Astarabad owes its origin to Yazid ibn Mohallab, who occupied the province early in the 8th century for Suleiman, the seventh of the Omayyad caliphs (715-717), and was destroyed by Timur (Tamerlane) in 1384.
Azraq, after whom they were called also Azraqites, threatened even the city itself, when Mohallab b.
Mohallab then marched with Mus`ab against Kufa.
Mus`ab's best troops were fighting under Mohallab against the Kharijites; many Basrians were secretly favourable to the Omayyads, nor were the Kufian soldiers to be trusted.
Mohallab, who at the time of the battle of Bajomaira was in the field against the Azraqites (Kharijites), and had put himself at the disposal of the caliph, had orders to carry on the war.
But the two princes proved unequal to their task and did not support Mohallab sufficiently, so that the Kharijites gained more than one victory.
The troops of Kufa, who accompanied Mohallab in an expedition against the Kharijites, had abandoned their general and dispersed to their homes, and nothing could induce them to return to their duty.
Thereupon Hajjaj ordered that every man capable of bearing arms should immediately join Mohallab in Khuzistan (Susiana), and swore that all who should be found in the town after the third day should be beheaded.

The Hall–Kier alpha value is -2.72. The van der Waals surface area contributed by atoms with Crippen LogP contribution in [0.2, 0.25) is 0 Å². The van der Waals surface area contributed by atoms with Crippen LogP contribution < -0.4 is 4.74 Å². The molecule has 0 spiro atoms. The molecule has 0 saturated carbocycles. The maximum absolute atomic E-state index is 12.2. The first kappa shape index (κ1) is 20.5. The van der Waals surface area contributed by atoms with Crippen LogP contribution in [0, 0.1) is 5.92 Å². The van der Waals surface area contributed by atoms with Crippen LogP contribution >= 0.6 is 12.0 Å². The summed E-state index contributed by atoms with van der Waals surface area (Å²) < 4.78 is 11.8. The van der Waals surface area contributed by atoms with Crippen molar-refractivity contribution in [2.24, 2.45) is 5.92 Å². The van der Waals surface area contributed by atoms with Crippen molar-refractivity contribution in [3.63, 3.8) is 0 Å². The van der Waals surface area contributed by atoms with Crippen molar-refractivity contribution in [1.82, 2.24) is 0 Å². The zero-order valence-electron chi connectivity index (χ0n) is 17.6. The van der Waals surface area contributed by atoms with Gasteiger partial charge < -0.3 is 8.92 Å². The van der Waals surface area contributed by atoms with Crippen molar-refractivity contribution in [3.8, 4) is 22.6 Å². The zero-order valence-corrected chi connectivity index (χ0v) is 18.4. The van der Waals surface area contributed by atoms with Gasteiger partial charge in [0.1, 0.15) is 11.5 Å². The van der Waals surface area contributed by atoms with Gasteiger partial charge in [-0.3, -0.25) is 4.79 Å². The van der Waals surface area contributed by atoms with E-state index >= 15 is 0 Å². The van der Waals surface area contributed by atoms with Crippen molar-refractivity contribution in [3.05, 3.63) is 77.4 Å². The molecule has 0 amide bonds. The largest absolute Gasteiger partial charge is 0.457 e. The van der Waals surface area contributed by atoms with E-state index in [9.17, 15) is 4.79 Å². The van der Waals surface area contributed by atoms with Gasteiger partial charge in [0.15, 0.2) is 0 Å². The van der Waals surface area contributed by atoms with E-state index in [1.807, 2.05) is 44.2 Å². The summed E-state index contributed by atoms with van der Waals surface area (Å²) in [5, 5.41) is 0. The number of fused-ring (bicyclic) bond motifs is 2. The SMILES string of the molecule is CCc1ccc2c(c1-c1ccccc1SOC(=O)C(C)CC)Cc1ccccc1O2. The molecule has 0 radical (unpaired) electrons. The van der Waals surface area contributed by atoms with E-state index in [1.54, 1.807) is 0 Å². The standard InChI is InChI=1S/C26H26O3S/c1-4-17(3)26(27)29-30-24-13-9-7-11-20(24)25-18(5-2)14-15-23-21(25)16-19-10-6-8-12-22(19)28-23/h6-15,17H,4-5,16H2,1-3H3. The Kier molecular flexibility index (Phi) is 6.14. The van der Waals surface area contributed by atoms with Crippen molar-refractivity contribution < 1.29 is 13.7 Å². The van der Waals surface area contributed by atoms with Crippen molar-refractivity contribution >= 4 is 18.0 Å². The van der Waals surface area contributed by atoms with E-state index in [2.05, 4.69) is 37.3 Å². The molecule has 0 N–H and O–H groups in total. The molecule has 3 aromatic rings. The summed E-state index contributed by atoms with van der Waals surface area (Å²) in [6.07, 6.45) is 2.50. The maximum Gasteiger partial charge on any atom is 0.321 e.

Mohallab, reinforced by the army of Irak, at last succeeded, after a struggle of eighteen months, in subjugating the Kharijites and their caliph Qatara b.
When, in 697, Hajjaj gave the government of Khorasan to Mohallab, he committed that of Sijistan (Seistan) to Obaidallah b.
His partisans fled before `Omara's army and penetrated into Khorasan, where they were disarmed by the governor Yazid, son of the celebrated Mohallab, who had died in the year 701.
Mohallab was soon after deprived of the government of Khorasan, Majjaj accusing him of partiality towards the rebels of Yemenite extraction.
Mohallab, and nine months after Qotaiba b.
Mohallab, the then mighty favourite of the caliph Suleiman, but died in the same year 716 on his way to Mecca.
Mohallab, whom he had recalled from Khorasan, and imprisoned, had escaped and put himself under the protection of Suleiman, who made himself surety for the fine to which Yazid had been condemned.
Mohallab, the enemy of Majjaj, was made governor of Irak.
Mohallab had returned to Irak, after the conquest of Jorjan, when Suleiman was still alive.
Who afterwards reigned as Walid II., was niece to the celebrated Hajjaj, whose family had been ill-treated by the son of Mohallab, when he was governor of Irak under Suleiman.
Mohallab had succeeded in escaping to Basra, the home of his family, where his own tribe the Azd was predominant.
Artat had all the brothers of Yazid and other members of the family of Mohallab arrested, and tried to prevent Yazid from entering the city.
Mohallab tried to forestall them at Kufa.